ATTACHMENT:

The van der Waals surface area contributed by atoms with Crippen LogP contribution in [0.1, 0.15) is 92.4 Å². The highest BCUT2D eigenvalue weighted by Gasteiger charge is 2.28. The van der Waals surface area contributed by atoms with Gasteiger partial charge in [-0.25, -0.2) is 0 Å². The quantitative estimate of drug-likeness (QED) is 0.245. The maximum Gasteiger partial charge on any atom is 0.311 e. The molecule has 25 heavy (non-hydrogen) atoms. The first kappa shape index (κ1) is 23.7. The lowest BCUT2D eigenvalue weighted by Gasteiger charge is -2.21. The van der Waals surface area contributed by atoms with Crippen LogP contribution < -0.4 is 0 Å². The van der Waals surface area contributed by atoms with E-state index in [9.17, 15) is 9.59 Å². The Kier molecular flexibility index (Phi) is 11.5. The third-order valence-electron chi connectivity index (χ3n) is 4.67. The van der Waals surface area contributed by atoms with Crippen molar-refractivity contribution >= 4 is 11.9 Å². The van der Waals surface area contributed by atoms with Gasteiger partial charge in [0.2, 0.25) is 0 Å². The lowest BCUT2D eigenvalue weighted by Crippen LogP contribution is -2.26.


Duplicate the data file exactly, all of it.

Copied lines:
The van der Waals surface area contributed by atoms with Crippen LogP contribution in [0.1, 0.15) is 92.4 Å². The highest BCUT2D eigenvalue weighted by Gasteiger charge is 2.28. The van der Waals surface area contributed by atoms with Gasteiger partial charge in [-0.25, -0.2) is 0 Å². The quantitative estimate of drug-likeness (QED) is 0.245. The maximum Gasteiger partial charge on any atom is 0.311 e. The molecule has 25 heavy (non-hydrogen) atoms. The first kappa shape index (κ1) is 23.7. The lowest BCUT2D eigenvalue weighted by Gasteiger charge is -2.21. The van der Waals surface area contributed by atoms with Crippen LogP contribution < -0.4 is 0 Å². The van der Waals surface area contributed by atoms with E-state index in [9.17, 15) is 9.59 Å². The Kier molecular flexibility index (Phi) is 11.5. The third-order valence-electron chi connectivity index (χ3n) is 4.67. The van der Waals surface area contributed by atoms with Crippen molar-refractivity contribution >= 4 is 11.9 Å². The van der Waals surface area contributed by atoms with Gasteiger partial charge in [0.2, 0.25) is 0 Å². The lowest BCUT2D eigenvalue weighted by Crippen LogP contribution is -2.26.